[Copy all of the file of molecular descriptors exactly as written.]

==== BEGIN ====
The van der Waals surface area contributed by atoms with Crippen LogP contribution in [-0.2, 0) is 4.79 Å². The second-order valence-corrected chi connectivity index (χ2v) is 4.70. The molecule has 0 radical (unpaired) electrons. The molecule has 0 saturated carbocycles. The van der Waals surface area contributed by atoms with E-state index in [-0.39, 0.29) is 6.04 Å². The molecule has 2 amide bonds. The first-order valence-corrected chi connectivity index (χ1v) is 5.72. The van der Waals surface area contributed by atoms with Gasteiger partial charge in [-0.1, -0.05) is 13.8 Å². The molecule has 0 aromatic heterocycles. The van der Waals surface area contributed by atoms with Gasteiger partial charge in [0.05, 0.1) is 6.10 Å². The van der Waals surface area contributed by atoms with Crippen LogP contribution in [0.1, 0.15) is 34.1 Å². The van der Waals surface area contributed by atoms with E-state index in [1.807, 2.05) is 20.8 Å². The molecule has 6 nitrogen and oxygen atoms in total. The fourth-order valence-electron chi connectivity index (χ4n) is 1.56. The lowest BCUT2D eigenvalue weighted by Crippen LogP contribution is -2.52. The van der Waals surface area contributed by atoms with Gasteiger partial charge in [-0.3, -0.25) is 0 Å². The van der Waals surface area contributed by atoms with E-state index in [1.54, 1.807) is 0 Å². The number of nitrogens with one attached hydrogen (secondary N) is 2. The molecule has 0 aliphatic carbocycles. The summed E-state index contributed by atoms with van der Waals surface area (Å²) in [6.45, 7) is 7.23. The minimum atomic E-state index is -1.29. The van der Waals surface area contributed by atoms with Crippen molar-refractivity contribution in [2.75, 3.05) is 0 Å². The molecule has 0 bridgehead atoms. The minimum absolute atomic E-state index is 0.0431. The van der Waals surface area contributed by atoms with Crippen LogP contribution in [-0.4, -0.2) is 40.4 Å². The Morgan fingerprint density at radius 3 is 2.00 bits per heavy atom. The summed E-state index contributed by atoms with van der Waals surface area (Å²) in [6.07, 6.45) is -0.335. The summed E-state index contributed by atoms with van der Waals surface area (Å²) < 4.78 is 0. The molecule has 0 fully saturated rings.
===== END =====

The van der Waals surface area contributed by atoms with Crippen LogP contribution in [-0.2, 0) is 4.79 Å². The second-order valence-corrected chi connectivity index (χ2v) is 4.70. The molecule has 0 radical (unpaired) electrons. The molecule has 0 saturated carbocycles. The van der Waals surface area contributed by atoms with E-state index in [-0.39, 0.29) is 6.04 Å². The molecule has 2 amide bonds. The first-order valence-corrected chi connectivity index (χ1v) is 5.72. The van der Waals surface area contributed by atoms with Gasteiger partial charge in [-0.1, -0.05) is 13.8 Å². The molecule has 0 aromatic heterocycles. The van der Waals surface area contributed by atoms with Gasteiger partial charge in [0.05, 0.1) is 6.10 Å². The van der Waals surface area contributed by atoms with Crippen LogP contribution in [0.1, 0.15) is 34.1 Å². The van der Waals surface area contributed by atoms with E-state index in [1.807, 2.05) is 20.8 Å². The molecule has 6 nitrogen and oxygen atoms in total. The fourth-order valence-electron chi connectivity index (χ4n) is 1.56. The lowest BCUT2D eigenvalue weighted by Crippen LogP contribution is -2.52. The van der Waals surface area contributed by atoms with Gasteiger partial charge in [-0.3, -0.25) is 0 Å². The van der Waals surface area contributed by atoms with E-state index in [1.54, 1.807) is 0 Å². The number of nitrogens with one attached hydrogen (secondary N) is 2. The molecule has 0 aliphatic carbocycles. The summed E-state index contributed by atoms with van der Waals surface area (Å²) in [6.45, 7) is 7.23. The minimum atomic E-state index is -1.29. The van der Waals surface area contributed by atoms with Crippen molar-refractivity contribution in [2.75, 3.05) is 0 Å². The molecule has 0 bridgehead atoms. The minimum absolute atomic E-state index is 0.0431. The van der Waals surface area contributed by atoms with Crippen LogP contribution in [-0.4, -0.2) is 40.4 Å². The Morgan fingerprint density at radius 3 is 2.00 bits per heavy atom. The summed E-state index contributed by atoms with van der Waals surface area (Å²) in [6.07, 6.45) is -0.335. The summed E-state index contributed by atoms with van der Waals surface area (Å²) < 4.78 is 0. The molecule has 0 fully saturated rings.